There are seven problems I find so rampant in B2B companies that I suspect they are infectious—passed along as marketing people switch companies or work with contagious agencies.
Here are the diseases, their symptoms, probable causes, and suggested treatments.
Glitzitis refers to companies that produce gorgeous ads and collateral pieces that fall flat because they aren't based on solid analysis.
When we conduct focus groups for clients to test messages with their target buyers, we always test their competitors' key messages or positioning as well. I used to assume that companies spending millions of dollars on advertising and expensive collateral vet the relevance of their proposed messaging with their target audience. It was a shock to see how off the mark many of these messages are.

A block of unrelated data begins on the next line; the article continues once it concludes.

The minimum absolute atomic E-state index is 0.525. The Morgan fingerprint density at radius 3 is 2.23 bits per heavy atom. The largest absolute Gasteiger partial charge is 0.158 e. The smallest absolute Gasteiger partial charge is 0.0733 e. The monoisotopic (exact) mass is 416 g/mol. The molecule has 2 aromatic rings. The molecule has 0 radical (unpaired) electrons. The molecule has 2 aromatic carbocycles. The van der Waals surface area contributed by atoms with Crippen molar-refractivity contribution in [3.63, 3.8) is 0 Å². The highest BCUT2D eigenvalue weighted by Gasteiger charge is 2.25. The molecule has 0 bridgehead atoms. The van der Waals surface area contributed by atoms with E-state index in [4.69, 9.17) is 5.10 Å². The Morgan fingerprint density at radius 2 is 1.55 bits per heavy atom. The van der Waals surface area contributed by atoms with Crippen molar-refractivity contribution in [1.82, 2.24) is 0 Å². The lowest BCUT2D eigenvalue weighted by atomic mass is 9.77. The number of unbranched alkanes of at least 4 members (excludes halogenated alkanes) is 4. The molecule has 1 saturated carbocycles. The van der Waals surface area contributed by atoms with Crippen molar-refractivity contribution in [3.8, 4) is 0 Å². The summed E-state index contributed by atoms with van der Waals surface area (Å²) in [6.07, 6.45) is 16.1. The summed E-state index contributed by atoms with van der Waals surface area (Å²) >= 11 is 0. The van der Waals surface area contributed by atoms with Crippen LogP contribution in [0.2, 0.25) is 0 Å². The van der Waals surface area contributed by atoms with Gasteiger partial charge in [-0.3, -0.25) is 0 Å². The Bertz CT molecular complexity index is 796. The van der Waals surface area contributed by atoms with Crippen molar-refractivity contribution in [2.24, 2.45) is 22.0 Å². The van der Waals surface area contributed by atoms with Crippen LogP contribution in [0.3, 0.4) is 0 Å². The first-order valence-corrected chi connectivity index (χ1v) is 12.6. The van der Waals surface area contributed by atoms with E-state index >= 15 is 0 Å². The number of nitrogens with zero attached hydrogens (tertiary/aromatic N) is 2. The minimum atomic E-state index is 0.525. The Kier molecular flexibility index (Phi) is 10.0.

Mark Twain said it best: "It ain't what you don't know that will hurt you. It's what you know for sure that just ain't so."
Sales trainers use a research study conducted years ago by Xerox to remind salespeople that their effectiveness declines after roughly 18 months. The reason is that as salespeople become more confident of their assessment of the prospects needs they spend much less time questioning and listening to their prospects.
The corollary for marketing professionals is this: The effectiveness of marketing professionals declines as their confidence increases if they don't take the time to properly test their gut instincts.